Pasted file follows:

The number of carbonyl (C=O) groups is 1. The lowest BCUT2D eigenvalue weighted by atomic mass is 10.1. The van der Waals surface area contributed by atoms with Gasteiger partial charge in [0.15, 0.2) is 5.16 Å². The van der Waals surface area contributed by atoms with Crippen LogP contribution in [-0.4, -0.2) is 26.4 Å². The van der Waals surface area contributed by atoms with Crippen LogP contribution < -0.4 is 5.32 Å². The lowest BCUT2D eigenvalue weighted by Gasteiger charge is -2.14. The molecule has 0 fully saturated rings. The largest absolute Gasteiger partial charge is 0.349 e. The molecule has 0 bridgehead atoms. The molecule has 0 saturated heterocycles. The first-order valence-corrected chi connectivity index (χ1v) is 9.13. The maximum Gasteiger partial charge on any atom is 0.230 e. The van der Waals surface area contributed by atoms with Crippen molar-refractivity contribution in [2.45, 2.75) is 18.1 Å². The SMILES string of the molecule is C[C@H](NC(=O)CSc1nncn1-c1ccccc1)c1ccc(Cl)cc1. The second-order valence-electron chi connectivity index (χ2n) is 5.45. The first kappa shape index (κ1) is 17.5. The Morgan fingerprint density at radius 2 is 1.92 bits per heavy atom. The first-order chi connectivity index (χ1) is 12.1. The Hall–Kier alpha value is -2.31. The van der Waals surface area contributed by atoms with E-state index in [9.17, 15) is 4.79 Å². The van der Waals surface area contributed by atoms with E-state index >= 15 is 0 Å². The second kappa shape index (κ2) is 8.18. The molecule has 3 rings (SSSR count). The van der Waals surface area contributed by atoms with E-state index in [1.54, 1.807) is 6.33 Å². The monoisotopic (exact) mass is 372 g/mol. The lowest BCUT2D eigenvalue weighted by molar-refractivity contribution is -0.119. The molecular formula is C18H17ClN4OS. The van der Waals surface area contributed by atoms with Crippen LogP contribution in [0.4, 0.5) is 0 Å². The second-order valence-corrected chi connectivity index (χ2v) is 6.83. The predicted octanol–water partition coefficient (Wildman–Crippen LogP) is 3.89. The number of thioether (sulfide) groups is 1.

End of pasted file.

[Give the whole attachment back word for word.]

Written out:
The number of carbonyl (C=O) groups is 1. The lowest BCUT2D eigenvalue weighted by atomic mass is 10.1. The van der Waals surface area contributed by atoms with Gasteiger partial charge in [0.15, 0.2) is 5.16 Å². The van der Waals surface area contributed by atoms with Crippen LogP contribution in [-0.4, -0.2) is 26.4 Å². The van der Waals surface area contributed by atoms with Crippen LogP contribution < -0.4 is 5.32 Å². The lowest BCUT2D eigenvalue weighted by Gasteiger charge is -2.14. The molecule has 0 fully saturated rings. The largest absolute Gasteiger partial charge is 0.349 e. The molecule has 0 bridgehead atoms. The molecule has 0 saturated heterocycles. The first-order valence-corrected chi connectivity index (χ1v) is 9.13. The maximum Gasteiger partial charge on any atom is 0.230 e. The van der Waals surface area contributed by atoms with Crippen molar-refractivity contribution in [2.45, 2.75) is 18.1 Å². The SMILES string of the molecule is C[C@H](NC(=O)CSc1nncn1-c1ccccc1)c1ccc(Cl)cc1. The second-order valence-electron chi connectivity index (χ2n) is 5.45. The first kappa shape index (κ1) is 17.5. The Morgan fingerprint density at radius 2 is 1.92 bits per heavy atom. The first-order chi connectivity index (χ1) is 12.1. The Hall–Kier alpha value is -2.31. The van der Waals surface area contributed by atoms with E-state index in [9.17, 15) is 4.79 Å². The van der Waals surface area contributed by atoms with E-state index >= 15 is 0 Å². The second kappa shape index (κ2) is 8.18. The molecule has 3 rings (SSSR count). The van der Waals surface area contributed by atoms with E-state index in [1.54, 1.807) is 6.33 Å². The monoisotopic (exact) mass is 372 g/mol. The lowest BCUT2D eigenvalue weighted by molar-refractivity contribution is -0.119. The molecular formula is C18H17ClN4OS. The van der Waals surface area contributed by atoms with Crippen LogP contribution in [0.4, 0.5) is 0 Å². The second-order valence-corrected chi connectivity index (χ2v) is 6.83. The predicted octanol–water partition coefficient (Wildman–Crippen LogP) is 3.89. The number of thioether (sulfide) groups is 1.